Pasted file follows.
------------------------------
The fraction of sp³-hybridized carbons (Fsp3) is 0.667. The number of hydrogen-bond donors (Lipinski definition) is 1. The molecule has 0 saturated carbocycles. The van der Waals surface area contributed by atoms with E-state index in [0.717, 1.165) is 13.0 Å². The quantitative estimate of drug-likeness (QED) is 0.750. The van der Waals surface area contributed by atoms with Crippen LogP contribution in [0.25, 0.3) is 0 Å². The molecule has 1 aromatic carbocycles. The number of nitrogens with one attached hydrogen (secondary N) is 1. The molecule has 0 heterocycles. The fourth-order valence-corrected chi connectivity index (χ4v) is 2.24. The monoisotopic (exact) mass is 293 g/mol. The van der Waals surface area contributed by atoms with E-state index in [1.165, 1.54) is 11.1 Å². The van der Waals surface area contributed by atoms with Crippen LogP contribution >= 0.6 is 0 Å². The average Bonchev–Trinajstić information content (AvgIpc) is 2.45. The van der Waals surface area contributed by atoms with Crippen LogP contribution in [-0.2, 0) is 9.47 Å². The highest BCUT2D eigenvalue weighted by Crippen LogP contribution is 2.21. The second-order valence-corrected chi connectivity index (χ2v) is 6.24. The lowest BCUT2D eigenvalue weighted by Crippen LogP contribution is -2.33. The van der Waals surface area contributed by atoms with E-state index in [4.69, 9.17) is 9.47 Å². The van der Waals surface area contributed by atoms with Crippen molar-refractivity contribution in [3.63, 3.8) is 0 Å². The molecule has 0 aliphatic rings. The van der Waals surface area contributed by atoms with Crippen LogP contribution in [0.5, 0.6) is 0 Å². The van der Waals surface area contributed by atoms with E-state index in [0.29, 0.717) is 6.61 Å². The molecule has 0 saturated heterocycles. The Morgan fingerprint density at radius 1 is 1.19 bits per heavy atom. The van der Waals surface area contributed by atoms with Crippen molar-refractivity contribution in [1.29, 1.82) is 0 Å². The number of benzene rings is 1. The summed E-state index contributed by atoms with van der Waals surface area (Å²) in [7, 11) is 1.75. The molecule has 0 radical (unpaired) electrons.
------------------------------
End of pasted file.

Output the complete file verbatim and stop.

The fraction of sp³-hybridized carbons (Fsp3) is 0.667. The number of hydrogen-bond donors (Lipinski definition) is 1. The molecule has 0 saturated carbocycles. The van der Waals surface area contributed by atoms with E-state index in [0.717, 1.165) is 13.0 Å². The quantitative estimate of drug-likeness (QED) is 0.750. The van der Waals surface area contributed by atoms with Crippen LogP contribution in [0.25, 0.3) is 0 Å². The molecule has 1 aromatic carbocycles. The number of nitrogens with one attached hydrogen (secondary N) is 1. The molecule has 0 heterocycles. The fourth-order valence-corrected chi connectivity index (χ4v) is 2.24. The monoisotopic (exact) mass is 293 g/mol. The van der Waals surface area contributed by atoms with E-state index in [1.165, 1.54) is 11.1 Å². The van der Waals surface area contributed by atoms with Crippen LogP contribution >= 0.6 is 0 Å². The average Bonchev–Trinajstić information content (AvgIpc) is 2.45. The van der Waals surface area contributed by atoms with Crippen LogP contribution in [-0.2, 0) is 9.47 Å². The highest BCUT2D eigenvalue weighted by Crippen LogP contribution is 2.21. The second-order valence-corrected chi connectivity index (χ2v) is 6.24. The lowest BCUT2D eigenvalue weighted by Crippen LogP contribution is -2.33. The van der Waals surface area contributed by atoms with E-state index in [4.69, 9.17) is 9.47 Å². The van der Waals surface area contributed by atoms with Crippen molar-refractivity contribution in [3.63, 3.8) is 0 Å². The molecule has 0 aliphatic rings. The van der Waals surface area contributed by atoms with Crippen LogP contribution in [0.5, 0.6) is 0 Å². The van der Waals surface area contributed by atoms with E-state index in [0.29, 0.717) is 6.61 Å². The molecule has 0 saturated heterocycles. The Morgan fingerprint density at radius 1 is 1.19 bits per heavy atom. The van der Waals surface area contributed by atoms with Crippen molar-refractivity contribution in [1.29, 1.82) is 0 Å². The number of benzene rings is 1. The summed E-state index contributed by atoms with van der Waals surface area (Å²) in [7, 11) is 1.75. The molecule has 0 radical (unpaired) electrons.